There was a lot of action in Tuesday night’s game between the Pittsburgh Penguins and Phoenix Coyotes. Taylor Pyatt scored against his former team after his best shift of the year, Tanner Glass laid a devastating hit midway through the third period on Zybnek Michalek, and the Coyotes buzzed around the Penguins’ net all night, which led to two of their goals in the victory.
The final two minutes of the game also included some heavy pressure from the Penguins, which was highlighted by a magnificent sliding save from Coyotes goaltender Thomas Greiss.
But the biggest moment of the game was when Jussi Jokinen retaliated after being ran in the corner from behind (legally, I might add) by lightly slashing Antoine Vermette in the back of the right leg. Vermette didn’t just motion like he had been slashed, but completely went down to the ice on all fours.
It’s obvious what Vermette was doing – he was waiting for a retaliation after physically owning Jokinen in the corner. In this case, it worked.
I’m not saying that the play didn’t warrant a penalty from Jokinen because it did, and it’s an aspect of the game that the Penguins need to find a way to stop doing regularly, but with the referee in perfect position to see the play, he should have automatically issued an embellishment penalty to Vermette as well. It’s a difficult judgment call that puts referees in a difficult situation most of the time, but after seeing the replay in real speed, it was very obvious that the light slash shouldn’t have created such an animated reaction.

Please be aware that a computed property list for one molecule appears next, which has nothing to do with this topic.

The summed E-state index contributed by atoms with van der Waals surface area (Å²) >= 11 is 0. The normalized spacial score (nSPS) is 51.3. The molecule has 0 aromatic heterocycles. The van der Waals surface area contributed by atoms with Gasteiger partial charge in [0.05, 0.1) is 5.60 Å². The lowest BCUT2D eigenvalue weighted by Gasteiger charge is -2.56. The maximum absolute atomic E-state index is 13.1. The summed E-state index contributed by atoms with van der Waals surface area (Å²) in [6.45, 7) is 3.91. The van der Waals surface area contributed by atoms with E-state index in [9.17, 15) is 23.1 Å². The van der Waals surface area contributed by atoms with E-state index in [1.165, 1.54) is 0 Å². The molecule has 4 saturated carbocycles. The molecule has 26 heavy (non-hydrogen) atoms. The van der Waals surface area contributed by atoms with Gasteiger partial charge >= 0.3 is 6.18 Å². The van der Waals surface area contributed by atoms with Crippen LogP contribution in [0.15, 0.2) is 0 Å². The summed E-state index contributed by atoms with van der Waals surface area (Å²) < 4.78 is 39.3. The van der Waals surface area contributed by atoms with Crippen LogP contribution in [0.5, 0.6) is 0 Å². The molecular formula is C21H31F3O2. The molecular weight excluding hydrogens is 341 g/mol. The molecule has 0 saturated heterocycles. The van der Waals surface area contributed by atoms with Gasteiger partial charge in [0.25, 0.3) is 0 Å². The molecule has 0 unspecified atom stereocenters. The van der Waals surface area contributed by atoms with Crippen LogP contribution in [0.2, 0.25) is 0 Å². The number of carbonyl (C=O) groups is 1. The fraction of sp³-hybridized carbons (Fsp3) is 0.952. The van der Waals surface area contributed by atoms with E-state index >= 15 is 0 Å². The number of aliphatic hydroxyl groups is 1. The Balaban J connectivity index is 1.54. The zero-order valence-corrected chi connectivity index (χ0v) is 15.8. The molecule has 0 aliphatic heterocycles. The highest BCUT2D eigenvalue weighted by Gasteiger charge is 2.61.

It was 2-2 at the time, and Mikkel Boedker scored what would end up being the deciding goal as time expired on the power play. When the night was over, the Penguins were called for five penalties to the Coyotes one.
I’m not saying Vermette’s dive is the reason why the Penguins lost; I’m saying that the proper call needs to be made in that situation.
The Penguins had their chances not only to tie the game in regulation, but to win it as well. They failed to bury the puck when given their opportunities in the final two periods and that was their ultimate demise. Greiss deserves an unlimited amount of praise for stepping up and playing the way he did for the Coyotes, who were playing without Mike Smith – the leader in games played this season among goaltenders.
But the way the game-winning goal was scored is sure to leave a sour taste in the mouths of Penguins fans.